Medicine of the Future in America

Computed Tomography in Established Adult Respiratory Distress Syndrome: Discussion

All patients had an LIS in excess of 2.5 on admission to our ICU, but this had fallen to 1.72 ±0.14 at the time of the initial scan (Table 1). Mean LIS at follow-up was 0.6 ±0.17. There was a significant correlation between the extent of CT abnormalities and LIS for all time points (r=0.75, p<0.01).
We have shown that the CT changes observed in patients with ARDS who survive are variable in extent and character and change considerably over time as the disease resolves. Moreover, the morphologic and functional abnormalities observed in this in certain diffuse lung diseases, particularly those involving fibrosis. The patients in our population were considered too unwell to tolerate open lung biopsy to allow pathologic correlation with the CT findings. generic for doxycycline

Furthermore, the lung injury in ARDS is known to be patchy and representative sampling is difficult. However, the range of histopathologic changes seen in ARDS have been well-documented in samples taken from patients with disease of varying severity and in different stages of evolution up to and including post mortem. The natural history of the syndrome has also been characterized using plain chest radiography. In most cases, the disease process is nonuniform, some parts of the lung showing no changes at all, but overall three distinct stages can be recognized.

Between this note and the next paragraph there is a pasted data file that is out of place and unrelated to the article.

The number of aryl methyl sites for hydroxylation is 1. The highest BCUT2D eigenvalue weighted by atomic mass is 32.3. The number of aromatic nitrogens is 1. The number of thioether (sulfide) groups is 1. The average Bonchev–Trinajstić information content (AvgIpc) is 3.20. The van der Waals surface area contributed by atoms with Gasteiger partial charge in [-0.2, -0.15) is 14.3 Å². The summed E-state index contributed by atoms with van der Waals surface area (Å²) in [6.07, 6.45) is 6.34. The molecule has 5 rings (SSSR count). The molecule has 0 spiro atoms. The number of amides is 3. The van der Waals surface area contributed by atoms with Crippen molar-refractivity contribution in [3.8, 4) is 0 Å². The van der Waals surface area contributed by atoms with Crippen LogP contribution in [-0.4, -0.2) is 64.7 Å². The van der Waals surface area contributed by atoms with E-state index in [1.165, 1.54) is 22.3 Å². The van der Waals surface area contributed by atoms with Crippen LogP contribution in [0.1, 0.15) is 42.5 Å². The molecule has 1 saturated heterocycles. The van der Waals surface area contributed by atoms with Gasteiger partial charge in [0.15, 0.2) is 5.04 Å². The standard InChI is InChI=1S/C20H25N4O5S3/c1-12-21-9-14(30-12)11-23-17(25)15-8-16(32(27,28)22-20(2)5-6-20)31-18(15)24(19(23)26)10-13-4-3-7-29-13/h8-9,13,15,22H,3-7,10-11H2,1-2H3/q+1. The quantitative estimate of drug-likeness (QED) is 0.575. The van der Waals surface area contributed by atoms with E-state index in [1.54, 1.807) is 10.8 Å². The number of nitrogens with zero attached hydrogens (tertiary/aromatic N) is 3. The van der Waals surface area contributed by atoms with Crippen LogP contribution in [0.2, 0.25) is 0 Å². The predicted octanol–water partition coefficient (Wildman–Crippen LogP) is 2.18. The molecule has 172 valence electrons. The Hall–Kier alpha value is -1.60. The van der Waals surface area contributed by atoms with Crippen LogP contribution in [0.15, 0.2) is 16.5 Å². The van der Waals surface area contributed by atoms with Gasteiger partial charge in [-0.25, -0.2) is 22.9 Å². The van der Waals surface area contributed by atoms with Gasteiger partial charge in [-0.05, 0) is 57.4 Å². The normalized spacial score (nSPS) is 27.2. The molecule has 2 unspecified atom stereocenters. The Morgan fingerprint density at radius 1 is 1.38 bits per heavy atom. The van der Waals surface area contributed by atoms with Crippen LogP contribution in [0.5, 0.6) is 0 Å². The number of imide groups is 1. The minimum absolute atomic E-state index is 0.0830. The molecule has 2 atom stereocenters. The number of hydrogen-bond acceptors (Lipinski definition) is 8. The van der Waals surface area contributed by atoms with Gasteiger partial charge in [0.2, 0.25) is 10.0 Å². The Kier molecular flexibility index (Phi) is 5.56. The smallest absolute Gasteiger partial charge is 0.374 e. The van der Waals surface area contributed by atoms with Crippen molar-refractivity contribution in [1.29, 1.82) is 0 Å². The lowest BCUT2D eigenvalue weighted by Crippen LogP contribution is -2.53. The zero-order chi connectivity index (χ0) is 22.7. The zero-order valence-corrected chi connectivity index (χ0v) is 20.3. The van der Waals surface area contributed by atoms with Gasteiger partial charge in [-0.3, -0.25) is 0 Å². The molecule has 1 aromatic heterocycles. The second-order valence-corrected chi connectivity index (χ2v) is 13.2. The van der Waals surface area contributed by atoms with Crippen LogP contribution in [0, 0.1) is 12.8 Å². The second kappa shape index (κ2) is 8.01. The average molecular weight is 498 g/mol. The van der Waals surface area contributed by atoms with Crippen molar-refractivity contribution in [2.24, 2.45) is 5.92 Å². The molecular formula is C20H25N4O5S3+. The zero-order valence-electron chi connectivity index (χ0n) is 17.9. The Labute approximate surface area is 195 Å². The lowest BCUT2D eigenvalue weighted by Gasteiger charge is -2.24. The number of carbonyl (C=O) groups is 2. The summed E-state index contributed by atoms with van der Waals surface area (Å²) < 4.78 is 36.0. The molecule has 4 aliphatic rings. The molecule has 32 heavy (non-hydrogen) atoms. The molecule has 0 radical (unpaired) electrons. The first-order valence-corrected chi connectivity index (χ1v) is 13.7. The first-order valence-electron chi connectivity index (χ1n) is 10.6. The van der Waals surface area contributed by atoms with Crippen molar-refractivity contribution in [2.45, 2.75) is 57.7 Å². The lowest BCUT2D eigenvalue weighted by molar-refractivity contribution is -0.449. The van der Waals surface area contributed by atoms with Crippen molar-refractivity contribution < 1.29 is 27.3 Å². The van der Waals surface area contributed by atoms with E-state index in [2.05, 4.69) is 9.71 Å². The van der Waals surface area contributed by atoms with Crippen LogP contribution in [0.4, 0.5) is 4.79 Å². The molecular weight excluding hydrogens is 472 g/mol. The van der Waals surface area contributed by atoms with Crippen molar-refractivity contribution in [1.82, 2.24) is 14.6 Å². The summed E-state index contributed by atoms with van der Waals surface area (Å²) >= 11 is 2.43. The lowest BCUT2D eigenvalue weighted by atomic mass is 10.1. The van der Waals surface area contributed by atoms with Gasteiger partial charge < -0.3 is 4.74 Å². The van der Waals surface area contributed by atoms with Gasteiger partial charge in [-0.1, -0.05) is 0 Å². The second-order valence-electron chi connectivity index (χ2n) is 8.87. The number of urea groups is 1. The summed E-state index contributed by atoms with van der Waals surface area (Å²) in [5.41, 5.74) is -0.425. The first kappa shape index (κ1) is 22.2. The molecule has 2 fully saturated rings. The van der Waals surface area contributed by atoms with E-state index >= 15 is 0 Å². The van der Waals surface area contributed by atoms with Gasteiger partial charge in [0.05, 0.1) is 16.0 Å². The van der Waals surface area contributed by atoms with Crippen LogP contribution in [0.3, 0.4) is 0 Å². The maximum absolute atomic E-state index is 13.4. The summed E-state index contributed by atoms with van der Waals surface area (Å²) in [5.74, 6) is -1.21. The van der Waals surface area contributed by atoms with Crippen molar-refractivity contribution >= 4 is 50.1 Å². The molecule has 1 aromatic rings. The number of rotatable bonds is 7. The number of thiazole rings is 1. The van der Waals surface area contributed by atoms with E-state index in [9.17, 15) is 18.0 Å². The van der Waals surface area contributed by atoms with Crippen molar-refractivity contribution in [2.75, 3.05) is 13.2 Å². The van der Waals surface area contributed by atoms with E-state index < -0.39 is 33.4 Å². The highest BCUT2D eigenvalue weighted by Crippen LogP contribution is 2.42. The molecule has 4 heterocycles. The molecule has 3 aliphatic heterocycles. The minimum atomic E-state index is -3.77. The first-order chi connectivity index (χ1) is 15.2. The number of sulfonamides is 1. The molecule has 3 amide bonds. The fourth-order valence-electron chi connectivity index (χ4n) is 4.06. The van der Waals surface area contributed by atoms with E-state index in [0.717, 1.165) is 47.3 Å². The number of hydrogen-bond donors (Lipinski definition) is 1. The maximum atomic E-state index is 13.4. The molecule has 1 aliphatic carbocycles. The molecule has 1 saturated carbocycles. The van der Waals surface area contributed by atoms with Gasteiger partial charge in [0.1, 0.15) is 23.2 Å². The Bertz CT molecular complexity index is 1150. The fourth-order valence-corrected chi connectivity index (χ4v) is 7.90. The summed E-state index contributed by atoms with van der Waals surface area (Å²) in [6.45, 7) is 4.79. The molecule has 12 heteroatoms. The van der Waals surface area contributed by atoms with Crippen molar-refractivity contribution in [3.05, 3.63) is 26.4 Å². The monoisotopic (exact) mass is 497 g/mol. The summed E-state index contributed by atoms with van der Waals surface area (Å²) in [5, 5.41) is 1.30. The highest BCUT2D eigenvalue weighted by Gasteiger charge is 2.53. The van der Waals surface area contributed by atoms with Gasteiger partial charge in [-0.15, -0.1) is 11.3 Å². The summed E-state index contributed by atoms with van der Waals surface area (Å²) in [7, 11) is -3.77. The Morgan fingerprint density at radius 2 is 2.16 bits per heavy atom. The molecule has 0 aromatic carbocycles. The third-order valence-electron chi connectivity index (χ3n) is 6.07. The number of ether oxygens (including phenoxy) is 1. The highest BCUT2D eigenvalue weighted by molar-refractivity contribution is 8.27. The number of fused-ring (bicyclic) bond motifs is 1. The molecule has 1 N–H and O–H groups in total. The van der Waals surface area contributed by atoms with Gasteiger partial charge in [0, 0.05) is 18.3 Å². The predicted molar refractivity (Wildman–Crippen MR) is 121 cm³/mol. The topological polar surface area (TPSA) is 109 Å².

Stage 1 can be regarded as radiologieally latent and occurs during the first few hours following any precipitating insult, often antedating the need for mechanical ventilatory support. At a pathologic level, pulmonary capillary congestion, endothelial cell swelling, and extensive microatelectasis are described. Prior to ventilation, lung volumes may be decreased reflecting the onset of diffuse microatelectasis. At this stage, there is only a small increase in extra vascular water content of lungs, which may be reflected in subtle peribronchovascular obscuration or diffuse ground-glass opacification.” This phenomenon was observed at least in part on the first CT scan taken in all patients in the current study, although to a very variable extent.

This entry was posted in ARDS and tagged acute lung injury, adult respiratory distress syndrome, computed tomography.
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